An uninspired, gray march morning in Bloomington, Indiana, 2011. After the usual rounds of the Gmail/Facebook/BBC morning splurges I made my semi-weekly excursion to the YouTube channel of my teacher at the time, Emile Naoumoff. Most musicians in this day and age use YouTube in some regard or another, but for EN, the popular video-sharing site was more than just a self-promotional tool, it was an actual museum of his past and present musical self. Everything from childhood lessons with Nadia Boulanger, debut appearances in Tokyo and London, and current performances of his works could be found on one of his two channels.
What I found uploaded just a few minutes earlier on this particular morning was an "Improvisation". (An improvisation is a work that is not written down, but rather made up on the spot as one goes along.) The melancholic, introspective music of this piece with overtones of Satie and Poulenc were hallmarks of Naoumoff's compositional style, although this was the first time when an improvisation (which, in classical music, is generally done (if ever) only in solitude for recreation or for others after considerable inebriation) had been recorded in real time and publicly made available; where there was nothing else for the pianist to depend upon except for the inspiration of the moment; where the music that was to occur just three or four bars ahead was equally a mystery to listener as performer. (To be fair, I had heard the famous improvisations of Gabriela Montero, although those tend to be more variations on know themes given to her by audience members as encores).
A single improvisation uploaded to YouTube on a wintry day two years ago, however much it might have temporarily drawn me out of the dreary midwestern lull I was in, is not something to write home about. What IS, however, is what has come to follow in the time since - equally as impressive in quality as in quantity: At the steady average of 3 or 4 per day, - every day - the improvisations have kept coming, without ceasing. At this writing, Naoumoff has just finished improvisation number 2,435 - uploaded 3 hours ago. By the time you are reading this, that number will surely be higher. They are uploaded every few hours on his YouTube channel, labeled all by number in Roman Numerals.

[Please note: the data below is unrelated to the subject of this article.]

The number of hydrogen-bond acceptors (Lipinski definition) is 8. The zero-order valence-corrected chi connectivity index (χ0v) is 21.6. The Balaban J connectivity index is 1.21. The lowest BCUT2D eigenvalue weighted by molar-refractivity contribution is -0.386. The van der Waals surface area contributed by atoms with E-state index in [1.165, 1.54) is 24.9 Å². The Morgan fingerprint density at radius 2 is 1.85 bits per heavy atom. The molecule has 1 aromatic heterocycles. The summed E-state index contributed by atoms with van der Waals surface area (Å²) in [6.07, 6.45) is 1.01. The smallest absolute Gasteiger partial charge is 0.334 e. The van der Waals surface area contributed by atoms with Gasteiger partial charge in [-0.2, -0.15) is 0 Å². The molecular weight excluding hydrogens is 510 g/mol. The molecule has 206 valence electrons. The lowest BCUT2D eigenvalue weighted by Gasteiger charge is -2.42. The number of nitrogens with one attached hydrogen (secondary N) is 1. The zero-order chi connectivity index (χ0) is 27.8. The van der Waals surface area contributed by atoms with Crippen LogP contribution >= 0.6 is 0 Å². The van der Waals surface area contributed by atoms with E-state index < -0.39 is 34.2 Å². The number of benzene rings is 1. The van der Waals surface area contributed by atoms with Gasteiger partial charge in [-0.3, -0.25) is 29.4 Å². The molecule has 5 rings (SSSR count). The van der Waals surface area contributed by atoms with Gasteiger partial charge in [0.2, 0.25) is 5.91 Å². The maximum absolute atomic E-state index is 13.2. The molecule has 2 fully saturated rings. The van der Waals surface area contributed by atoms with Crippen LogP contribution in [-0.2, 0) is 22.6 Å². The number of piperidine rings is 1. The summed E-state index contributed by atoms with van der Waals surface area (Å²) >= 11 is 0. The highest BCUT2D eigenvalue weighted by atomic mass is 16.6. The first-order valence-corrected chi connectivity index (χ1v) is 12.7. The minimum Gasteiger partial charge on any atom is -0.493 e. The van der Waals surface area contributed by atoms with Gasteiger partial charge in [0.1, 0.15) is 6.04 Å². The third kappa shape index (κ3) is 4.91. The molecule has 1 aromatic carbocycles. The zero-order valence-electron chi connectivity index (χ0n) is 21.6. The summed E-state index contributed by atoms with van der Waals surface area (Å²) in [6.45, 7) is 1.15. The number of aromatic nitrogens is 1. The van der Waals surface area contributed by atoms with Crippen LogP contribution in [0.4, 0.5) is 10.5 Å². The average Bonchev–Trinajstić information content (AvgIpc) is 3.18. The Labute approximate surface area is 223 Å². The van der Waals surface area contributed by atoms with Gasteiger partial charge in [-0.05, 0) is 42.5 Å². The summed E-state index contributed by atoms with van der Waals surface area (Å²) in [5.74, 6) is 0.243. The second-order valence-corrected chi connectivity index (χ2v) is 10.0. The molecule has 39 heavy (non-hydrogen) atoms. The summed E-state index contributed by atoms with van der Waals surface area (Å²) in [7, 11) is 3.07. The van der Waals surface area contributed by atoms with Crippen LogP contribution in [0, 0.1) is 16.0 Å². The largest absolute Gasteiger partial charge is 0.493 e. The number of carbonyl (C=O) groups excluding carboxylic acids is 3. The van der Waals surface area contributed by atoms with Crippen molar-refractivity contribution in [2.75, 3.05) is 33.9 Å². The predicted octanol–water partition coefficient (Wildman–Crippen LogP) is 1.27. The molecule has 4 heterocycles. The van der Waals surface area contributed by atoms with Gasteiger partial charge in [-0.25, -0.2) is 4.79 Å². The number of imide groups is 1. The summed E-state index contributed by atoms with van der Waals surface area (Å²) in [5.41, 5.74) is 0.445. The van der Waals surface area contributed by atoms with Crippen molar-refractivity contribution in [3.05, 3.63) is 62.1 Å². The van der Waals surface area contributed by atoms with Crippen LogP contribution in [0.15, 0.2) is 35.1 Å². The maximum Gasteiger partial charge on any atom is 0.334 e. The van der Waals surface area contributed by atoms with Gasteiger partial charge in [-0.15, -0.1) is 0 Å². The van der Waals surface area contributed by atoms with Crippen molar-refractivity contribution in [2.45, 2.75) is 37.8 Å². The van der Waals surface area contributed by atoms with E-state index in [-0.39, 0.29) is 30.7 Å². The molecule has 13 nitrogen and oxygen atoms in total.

The music itself never seems to follow any particular style or form.
Many are musical caricatures, evoking or poking fun at stylistic trends. Some sardonic, some melancholic, some humorously lighthearted. Some are exploitations of a single chords. Some are passionately rhapsodic, long, interspersed with sections of great dramatic sorrow , some are soliloquies of incredible melodic beauty , Some are as visually intriguing as they are musically. The creative juices flow even when Naoumoff is away from his Bloomington studio, with photographs of wherever he is pasted in the background, as this moody ballade in the foreground of a rainy London slideshow demonstrates: Thousands of other examples exist.
Whatever the motive(s) behind these never-ceasing improvisations, they don't matter much to me. While they seem to have garnered a steady, loyal following amongst a small group, they still remain relatively unknown to the public at large. There has been, so far, one article about them in a Canadian publication.
Some friends I have talked with think that he is trying to set a Guinness world record of most videos ever uploaded to YouTube, (which, at the rate of over 1,000 per year and no sign of stopping, is not an unrealistic prediction). Another suggested that he is little by little creating material that will one day be combined into a grand, Magnum Opus. Or, since Naoumoff once said that for him composition is a need "equal to eating, or perhaps, greater than eating", these could be daily, artistic meals where he can gorge on a few creative impulses in the midst of a dry, inartistic, academic setting. In any case, there is - at least for me - an exhilarating intoxication to be found in daily offering of something so original and wondrously strange.